And regardless of which it is, you'll need to be familiar with the various templates WordPress provides so that you can design for those. At an even finer level of detail, it's important to understand the parts of templates that are included (such as the header, the sidebar, and the footer) so that you can properly design for those as well.
This isn't so much about providing constraints just because. It's about knowing how the platform for which you're designing structures its content. Additionally, creating a design and shipping the assets to a development team can ease the burden on both of you if the design is sliced up properly for a given template.
Above all else, you're most likely going to find your strength in design most applicable in the area of WordPress themes. After all, this is the area of the platform that provides what users see whenever they interact with the application.
This doesn't mean that plugins don't need design work, as we'll see momentarily, but the amount of design that goes into a theme usually far exceeds that which is required of plugins.
The type of developer you are will dictate which area of WordPress you're going to be most likely able to contribute the most.
Case in point: If you're a front-end developer, and you're used to working with the three main languages and their associated tools and libraries for building out user interfaces, pages, templates, and so on, then you're going to be most likely comfortable working on themes.
This will require minimal knowledge of PHP in that you'll need to have an understanding of WordPress template tags, but how you end up presenting the data always falls back to the front-end technologies that are available today.
So if you're a front-end developer looking to get involved in WordPress in one way or another, then consider creating a theme. Or perhaps consider partnering with a designer to create a theme.
Though this is outside the scope of the article, you can submit this into the WordPress theme repository where others may download it for free, you can launch a site to sell the product to other people, or you can make it available in the Envato Marketplace.
If themes are for presentation, then plugins are for functionality. Again, this doesn't mean that plugins have no user interface components (because they often do), and it doesn't mean that designers have no place contributing to them (because there is an opportunity for this).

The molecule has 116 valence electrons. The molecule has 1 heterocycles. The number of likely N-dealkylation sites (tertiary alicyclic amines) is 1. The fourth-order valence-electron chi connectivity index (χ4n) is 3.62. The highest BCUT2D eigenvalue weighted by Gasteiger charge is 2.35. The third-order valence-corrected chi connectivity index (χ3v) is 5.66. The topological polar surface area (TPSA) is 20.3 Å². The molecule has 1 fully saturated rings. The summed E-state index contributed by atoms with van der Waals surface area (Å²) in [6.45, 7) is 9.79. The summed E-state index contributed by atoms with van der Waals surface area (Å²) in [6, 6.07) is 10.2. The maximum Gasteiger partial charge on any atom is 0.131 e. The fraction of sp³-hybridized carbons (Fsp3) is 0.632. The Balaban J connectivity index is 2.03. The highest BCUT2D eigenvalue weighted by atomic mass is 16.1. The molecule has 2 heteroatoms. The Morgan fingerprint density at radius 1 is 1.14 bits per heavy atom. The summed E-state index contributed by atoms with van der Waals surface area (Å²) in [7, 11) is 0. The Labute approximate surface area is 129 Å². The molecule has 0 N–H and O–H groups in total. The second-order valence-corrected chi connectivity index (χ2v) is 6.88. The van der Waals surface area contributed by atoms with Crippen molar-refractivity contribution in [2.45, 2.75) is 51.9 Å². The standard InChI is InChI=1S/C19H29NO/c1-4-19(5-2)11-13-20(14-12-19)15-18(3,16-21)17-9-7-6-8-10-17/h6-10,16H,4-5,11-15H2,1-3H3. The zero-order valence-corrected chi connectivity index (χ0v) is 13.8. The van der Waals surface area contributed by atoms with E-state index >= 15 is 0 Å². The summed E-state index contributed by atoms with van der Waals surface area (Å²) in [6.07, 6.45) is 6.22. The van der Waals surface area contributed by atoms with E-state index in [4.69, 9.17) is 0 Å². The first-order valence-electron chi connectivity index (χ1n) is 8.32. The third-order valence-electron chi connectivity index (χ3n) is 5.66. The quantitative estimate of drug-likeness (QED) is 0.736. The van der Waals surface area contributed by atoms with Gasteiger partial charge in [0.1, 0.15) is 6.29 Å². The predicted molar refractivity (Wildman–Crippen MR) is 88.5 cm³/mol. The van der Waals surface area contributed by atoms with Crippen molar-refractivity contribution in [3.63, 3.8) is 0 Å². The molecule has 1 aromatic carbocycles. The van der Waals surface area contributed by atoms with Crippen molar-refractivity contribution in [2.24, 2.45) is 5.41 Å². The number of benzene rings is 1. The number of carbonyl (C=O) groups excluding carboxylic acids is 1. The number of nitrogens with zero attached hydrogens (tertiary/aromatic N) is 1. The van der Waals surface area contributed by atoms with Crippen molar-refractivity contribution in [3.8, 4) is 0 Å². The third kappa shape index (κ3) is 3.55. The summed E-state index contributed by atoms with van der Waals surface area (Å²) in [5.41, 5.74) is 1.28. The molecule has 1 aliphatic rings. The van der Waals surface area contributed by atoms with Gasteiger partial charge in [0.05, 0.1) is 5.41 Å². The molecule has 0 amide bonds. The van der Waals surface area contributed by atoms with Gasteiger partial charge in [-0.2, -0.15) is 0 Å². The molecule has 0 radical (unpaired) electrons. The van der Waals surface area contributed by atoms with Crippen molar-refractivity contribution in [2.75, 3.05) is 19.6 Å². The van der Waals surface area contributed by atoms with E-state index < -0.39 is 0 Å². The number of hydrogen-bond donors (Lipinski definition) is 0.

But the requirements and demands of working on a plugin differ drastically from working on a theme.
When it comes to creating WordPress plugins, the first things that come to mind on releasing plugins are the branding assets that come with the plugin.
That is the plugin's logo, and the collateral for the marketing material (like manual, branding, and/or the work that provides the look and feel in the WordPress Plugin Repository).
If the plugin includes some functionality that works on the front-end (like a widget or a form), then a designer's eye can help a developer provide a solid experience, especially as it relates to integrating with a given theme or collection of themes.
If themes are for front-end developers, then plugins are often for back-end developers. This doesn't necessarily mean a plugin developer shouldn't know any front-end languages, but it's more often than not the case that a knowledge of PHP and familiarity with WordPress hooks will be required.
After all, many plugins will need to pass data to and from WordPress throughout various points in the WordPress lifecycle. Furthermore, the knowledge of how the underlying database is structured and how to use the available APIs is important so that you're properly serializing, validating, and retrieving information to work with the user.
Does this mean you need to be an expert database engineer to work with the underlying database? No. But if you are a database engineer, then you'll likely find yourself in a good position to optimize the work that application-layer developers are doing.
Furthermore, if you're a developer who is working on a plugin that will interface with the underlying database and you're going to need to add custom tables, talk with a database specialist first as they'll be able to help you make smarter decisions when it comes to structuring your data.
And why wouldn't we do that? As developers, we often work with designers to help make sure our things follow proper standards concerning design and user experience. Why limit ourselves to just the front-end?
In addition to a solid understanding of PHP, hooks, and general server-side programming practices, I'd argue that it also helps to have an understanding of how to create well-structured, organized, maintainable, and testable code. This is something that we don't often see in WordPress, but it's never too late to introduce something like this.